Kong_Skull_Island_poster  This is NOT your grandfather’s Kong, and parents should be made aware that the scenes of gore and monster violence are very intense, so you may want to consider leaving the kiddies home for this one. The ending of this film is slightly upbeat, but I must confess I didn’t stick around for all the end credits to see how they were going to tie this one up with the Godzilla legend in 2020, so I may have missed a big point. The lush jungle scenery of Hawaii, Vietnam, and Australia give this film a “travelogue” look—at least until the monsters show up.

 

 

 

 

 

 

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Passengers Is Believable Sci-fi

passengers-poster   Passengers takes a fresh new look at an old problem which is currently on a lot of lips as we prepare to colonise Mars—how will people get there? This film concentrates on the “Homestead Corporation” which is sending thousands of people (in this case 5,000 passengers and 258 crew members) to a new world on a 120-year long trip under suspended animation on the Starship Avalon. At the beginning, we see the huge, essentially robotic ship and how it handles meteorites in space. It encounters a huge piece of space debris which figures heavily in the plot later.

passengers-2Jim Preston(Chris Pratt)is one of the passengers who awakens from the induced slumber and finds no one else has. He interacts with the ship’s systems and discovers that a malfunction has awakened him early and the ship still has 90 years to travel before it reaches its destination. Jim ambles around and encounters an android bartender named Arthur (Michael Sheen) who helps him keep a grip on loneliness until he finds another sleeping passenger named Aurora Lane(Jennifer Lawrence).

Jim agonizes over her, we eventually find out, for a whole year before waking her up for his own selfish needs, knowing that by doing so he basically ends her life prematurely. Jim and Aurora develop a friendship, then a romance, before she finds out Jim awakened her and grows to dislike him for it. Jim tries all sorts of tricks to win her back. About this time, several of the Avalon’s systems malfunction, and a crew member,Gus Mancuso(Laurence Fishbourne) also awakens.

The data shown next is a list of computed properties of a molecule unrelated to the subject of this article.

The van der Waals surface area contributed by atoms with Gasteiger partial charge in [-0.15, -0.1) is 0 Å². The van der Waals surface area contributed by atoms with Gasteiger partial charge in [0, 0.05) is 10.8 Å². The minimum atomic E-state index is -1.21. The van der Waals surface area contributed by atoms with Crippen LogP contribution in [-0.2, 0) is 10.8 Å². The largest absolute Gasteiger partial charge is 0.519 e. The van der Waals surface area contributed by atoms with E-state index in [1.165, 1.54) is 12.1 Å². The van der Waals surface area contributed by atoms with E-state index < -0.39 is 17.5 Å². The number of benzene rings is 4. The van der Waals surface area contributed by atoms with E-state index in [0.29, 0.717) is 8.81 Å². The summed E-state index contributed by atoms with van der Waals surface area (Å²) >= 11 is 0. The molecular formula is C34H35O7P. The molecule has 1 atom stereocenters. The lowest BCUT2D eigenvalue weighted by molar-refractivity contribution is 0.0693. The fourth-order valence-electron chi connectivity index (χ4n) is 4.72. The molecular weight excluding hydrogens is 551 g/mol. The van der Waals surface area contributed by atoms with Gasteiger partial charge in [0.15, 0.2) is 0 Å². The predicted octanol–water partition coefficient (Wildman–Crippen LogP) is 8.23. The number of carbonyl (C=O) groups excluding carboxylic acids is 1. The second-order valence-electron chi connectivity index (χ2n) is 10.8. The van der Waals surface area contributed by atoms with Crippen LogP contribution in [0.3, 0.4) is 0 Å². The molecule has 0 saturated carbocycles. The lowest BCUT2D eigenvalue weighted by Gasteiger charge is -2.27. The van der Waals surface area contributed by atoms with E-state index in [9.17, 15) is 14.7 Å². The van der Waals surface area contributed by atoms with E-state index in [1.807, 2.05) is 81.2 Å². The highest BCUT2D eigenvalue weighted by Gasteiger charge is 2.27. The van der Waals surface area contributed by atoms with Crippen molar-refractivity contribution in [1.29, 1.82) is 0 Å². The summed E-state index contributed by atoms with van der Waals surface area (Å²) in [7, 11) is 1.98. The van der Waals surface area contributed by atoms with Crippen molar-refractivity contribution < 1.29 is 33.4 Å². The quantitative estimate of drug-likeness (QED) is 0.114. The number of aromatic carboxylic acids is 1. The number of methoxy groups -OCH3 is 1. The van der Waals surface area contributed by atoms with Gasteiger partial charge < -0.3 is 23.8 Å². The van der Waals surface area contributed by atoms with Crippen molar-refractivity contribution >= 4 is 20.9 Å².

Together, they figure out that something is causing the ship to malfunction, but it turns out Gus is ill and dying. In fact, he dies before the problem is found, which turns out to be a piece of the huge space rock that crashed in the Avalon at the film’s beginning.  Jim and Aurora have to fix it themselves,  which involves a highly dangerous extravehicular trip that costs Jim his life, although Aurora uses the ship’s robotic doctor to revive him.

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Jim figures out a way to get Aurora back into suspended animation to finish the trip, but as the film ends we discover that she opted not to do that and made a life for themselves on the ship as the crew awakens when the Avalon nears the Homestead Planet 88 years later. Passengers,uses a sharp, credible script to work in the heavy, gee-whiz special effects in what turns out to be a formulaic romantic story on steroids that is highly enjoyable.

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Arrival Slick New Invasion Film

arrival-poster-2    Never have I been so completely confused by such an excellent piece of film making. There is an old Eastern provern that says time is a constant, renewing circle, yet those that don’t understand it are doomed to “fall out of time and perish from their own lack of knowledge”. Time is a weapon in and of itself, and that’s the premise of “Arrival”, a movie told from the thoughts and voice-over of Amy Adams, who plays Louise, a linguistics expert who gets brought in by  Forrest Whitaker, who has worked with her before and wishes to have her around as part of his team, also composed of scientist Ian (a post-Avengers Jeremy Renner) who are assigned to investigate a giant UFO that’s stationed itself over the western U.S. Plains—assigned to decipher the aliens’ language so we can tell what they want. Turns out that 11 more such ships have stationed themselves over various parts of the world and other governments are engaged in similar operations.

The beginning of this film is originally confusing, but it quickly clarifies itself as Louise’s life as she gets married, has a girl, and eventually loses that girl to what appears to be cancer and her husband walks out on her as a result. Louise, it turns out, has some sort of sixth sense that allows her to empathise with others, which turns out to be a great help in understanding the aliens.